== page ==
BSA Decisions Ngā Whakatau a te Mana Whanonga Kaipāho

All BSA's decisions on complaints 1990-present

Moore and Television New Zealand Ltd - 2013-093

  • Peter Radich (Chair)
  • Leigh Pearson
  • Te Raumawhitu Kupenga
  • Mary Anne Shanahan
  • Justin Moore
TV One

Summary [This summary does not form part of the decision.]

An item on Sunday reported on an incident in which an innocent civilian was attacked by a police dog when a police dog handler failed to follow correct protocol. The Authority did not uphold the complaint that the broadcast of footage of the dog handler, taken from another programme series, breached his privacy. A combination of factors meant that Mr Moore did not have a reasonable expectation of privacy with regard to the footage, including that it was filmed in a public place, and he had already consented to its release into the public domain as part of a reality television series.

Not Upheld: Privacy                 


[1]  An item on Sunday reported on an incident in which an innocent civilian, X, was attacked by a police dog when a police dog handler failed to follow correct protocol. X expressed dissatisfaction at the way the incident was handled by police and called for greater police accountability and oversight. The item contained footage of the police dog handler and his dog taken from an episode of the reality series Dog Squad. His surname and rank were also disclosed. The programme was broadcast on 17 November 2013 on TV ONE.

[2]  Justin Moore, the police dog handler, made a direct privacy complaint to this Authority, alleging that the use of the Dog Squad footage to ‘put a face to a name’ without his permission was a breach of contract and a breach of his privacy.


[3]  This complaint raises two distinct issues: a contractual issue and a privacy issue. The former relates to an agreement between the police, TVNZ and the production company, entered into at the time of filming, prohibiting the use of the footage without permission other than for the Dog Squad programme. The alleged unauthorised use of the footage in Sunday, apparently in breach of that agreement, is outside our assessment of the privacy standard. While it potentially raises fairness issues, no complaint was made under that standard (meaning we are unable to consider it), and ultimately this is a contractual matter for the parties or the courts to resolve, not this Authority.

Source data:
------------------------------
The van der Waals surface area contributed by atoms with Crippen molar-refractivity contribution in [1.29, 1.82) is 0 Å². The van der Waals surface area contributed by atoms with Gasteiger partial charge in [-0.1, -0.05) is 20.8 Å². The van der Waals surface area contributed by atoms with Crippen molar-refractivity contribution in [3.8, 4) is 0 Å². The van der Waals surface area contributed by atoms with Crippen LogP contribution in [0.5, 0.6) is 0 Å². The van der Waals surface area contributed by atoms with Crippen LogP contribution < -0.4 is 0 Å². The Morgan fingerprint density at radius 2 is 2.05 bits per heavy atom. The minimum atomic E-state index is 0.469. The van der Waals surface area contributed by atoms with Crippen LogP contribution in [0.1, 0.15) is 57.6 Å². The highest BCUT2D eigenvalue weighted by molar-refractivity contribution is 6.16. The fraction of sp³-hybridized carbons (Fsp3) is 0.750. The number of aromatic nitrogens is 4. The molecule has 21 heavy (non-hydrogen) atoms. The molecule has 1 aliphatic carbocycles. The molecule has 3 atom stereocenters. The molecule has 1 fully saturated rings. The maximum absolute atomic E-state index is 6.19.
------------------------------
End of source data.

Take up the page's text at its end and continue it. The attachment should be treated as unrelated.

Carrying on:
[4]  Our determination is therefore limited to whether the broadcast breached the privacy standard, as set out in the Free-to-Air Television Code of Broadcasting Practice.

[5]  The members of the Authority have viewed a recording of the broadcast complained about and have read the correspondence listed in the Appendix.

Was the complainant’s privacy breached?

[6]  The privacy standard (Standard 3) states that broadcasters should maintain standards consistent with the privacy of the individual. The standard exists to protect individuals from undesired access to, and disclosure of, information about themselves and their affairs, in order to maintain their dignity, choice, mental wellbeing and reputation, and their ability to develop relationships, opinions and creativity away from the glare of publicity.

[7]  When we consider a privacy complaint, we must first determine whether the person whose privacy has allegedly been interfered with was identifiable in the broadcast. As the complainant’s name, occupation and rank were disclosed in the Sunday item, along with footage of him, he was clearly identifiable.

[8]  Privacy principle 1 of the Authority’s Privacy Principles has the widest application to alleged breaches of privacy. This provides that it is inconsistent with an individual’s privacy to allow the public disclosure of private facts, where the disclosure is highly offensive to an objective reasonable person.